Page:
In The Mudd

(above) 
Richard Boch with Pete Farndon 1980© by Lynette Bean

Questions to author Richard Boch 

by Tobe Damit

NITRO by Damita!

Damita©Marcia Resnick,1980
”I really hope my words are worthy….When I woke up this morning the only thoughts in my mind were the realization that perhaps doggy spit held the unforseen properties of exfoliating the dead skin off ones body. Then I checked messenger and saw a request for an introduction to Richard Boch. Richard the St. Peter of the Mudd Club, as Legs likes to tell it. Richard everyone’s brother, confidant, protector, land keeper of the memories of yesteryear when we were all so much younger, full of piss and vinegar in it to forget the endless quantities of ”Class A” narcotics. Richard who would send someone to make sure I was ok after blacking out. He was the knight in shining armor who would put you into a cab to make sure you safely made it home. We were all a little in love with him. He saw us all at our most narcissistic folly yet was kind and forgiving. When I read the kind words he wrote about me I cried. Everyone should be so lucky, I remember too much!!! Wow we lived!!!!” –Damita  

 

Richard Boch – The Culprit Under the Eye of the Big Scrutinizer!!!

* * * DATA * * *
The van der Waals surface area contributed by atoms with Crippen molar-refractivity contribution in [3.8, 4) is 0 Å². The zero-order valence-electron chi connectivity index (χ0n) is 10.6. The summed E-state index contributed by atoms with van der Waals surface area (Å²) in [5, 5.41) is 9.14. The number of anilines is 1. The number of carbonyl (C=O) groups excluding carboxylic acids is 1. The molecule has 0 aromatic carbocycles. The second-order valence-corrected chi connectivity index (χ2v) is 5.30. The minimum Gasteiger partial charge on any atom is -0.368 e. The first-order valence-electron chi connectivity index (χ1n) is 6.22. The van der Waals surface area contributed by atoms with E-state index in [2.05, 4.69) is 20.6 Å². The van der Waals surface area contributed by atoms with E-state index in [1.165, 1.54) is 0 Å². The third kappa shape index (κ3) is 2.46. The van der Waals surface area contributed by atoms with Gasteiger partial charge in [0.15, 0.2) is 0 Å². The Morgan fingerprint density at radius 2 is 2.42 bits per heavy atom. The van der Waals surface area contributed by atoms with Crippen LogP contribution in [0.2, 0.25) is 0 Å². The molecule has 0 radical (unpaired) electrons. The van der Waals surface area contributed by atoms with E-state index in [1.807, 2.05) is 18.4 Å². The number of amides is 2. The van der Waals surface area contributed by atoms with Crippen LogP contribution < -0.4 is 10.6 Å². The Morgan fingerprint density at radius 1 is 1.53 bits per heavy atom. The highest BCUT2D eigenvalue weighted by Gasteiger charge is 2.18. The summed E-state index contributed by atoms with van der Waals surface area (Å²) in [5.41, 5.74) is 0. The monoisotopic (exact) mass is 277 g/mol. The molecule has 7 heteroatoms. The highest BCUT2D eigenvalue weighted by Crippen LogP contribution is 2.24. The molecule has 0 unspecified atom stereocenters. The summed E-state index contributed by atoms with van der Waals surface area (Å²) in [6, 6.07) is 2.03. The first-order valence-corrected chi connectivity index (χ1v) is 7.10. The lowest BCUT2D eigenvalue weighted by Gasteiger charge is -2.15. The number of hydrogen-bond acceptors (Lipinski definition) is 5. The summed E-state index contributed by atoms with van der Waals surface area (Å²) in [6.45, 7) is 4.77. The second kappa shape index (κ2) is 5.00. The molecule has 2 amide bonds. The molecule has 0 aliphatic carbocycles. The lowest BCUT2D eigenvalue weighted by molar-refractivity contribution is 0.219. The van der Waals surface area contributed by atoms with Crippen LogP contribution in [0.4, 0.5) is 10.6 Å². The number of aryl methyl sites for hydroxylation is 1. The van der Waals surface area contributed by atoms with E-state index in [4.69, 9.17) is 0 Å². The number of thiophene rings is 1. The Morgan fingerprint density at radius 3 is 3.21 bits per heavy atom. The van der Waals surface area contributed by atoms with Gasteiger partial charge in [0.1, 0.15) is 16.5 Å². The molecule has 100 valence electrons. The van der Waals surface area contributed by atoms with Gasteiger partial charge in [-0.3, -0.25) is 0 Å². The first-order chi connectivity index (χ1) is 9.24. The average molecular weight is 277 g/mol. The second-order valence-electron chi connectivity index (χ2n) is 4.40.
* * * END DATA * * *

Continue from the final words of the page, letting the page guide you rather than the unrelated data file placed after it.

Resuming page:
Tobe Damit: Henny Garfunkel used to qualify the end of the 70’s as ”the days of struggling without a struggle”. What did that meant to you?

Richard Boch: I believe Henny meant that despite the fact that few of us had any money we all somehow managed to live well. We got to pursue our own creative path, hear great music, go out nearly every night, get high, have sex and fuck around with little or no worry.

 

Tobe Damit: Looking back what were the major differences between the 70’s to the 80’s??

Richard Boch: Other than fashion and politics the 70’s seemed in a way to be an extension of the 60’s. There was another radical rebirth of popular music via Punk! My lifestyle was still ‘anything goes’ and ‘try anything twice.’ The 80’s was more a time to get real. The drinking age in NY changed from 18 to 21, Ronald Reagan became president and the AIDS crisis was upon us. The freewheeling ‘sexploits’ we had lovingly and recklessly experienced and practiced inevitably had to change.

The sacred entry to the nondescript building on White Street was fiercely guarded by the door keeper Richard Boch and his cohort, Gretchen.

Tobe Damit: Why did you mention at some point (p.182) that 1983 was the pivotal year? How so?

Richard Boch: NYC as an affordable city started changing. Gentrification was taking place and it was becoming more difficult and eventually impossible for a young artist or musician to survive ‘on the cheap.’

Ivy crash out at Mudd Club on the second floor, ©1979 Photography by Alan Kleinberg.

Tobe Damit: All through the book I feel a certain loneliness, a feeling of ”not being part of?”. Did you manage to get over that? How and/or when?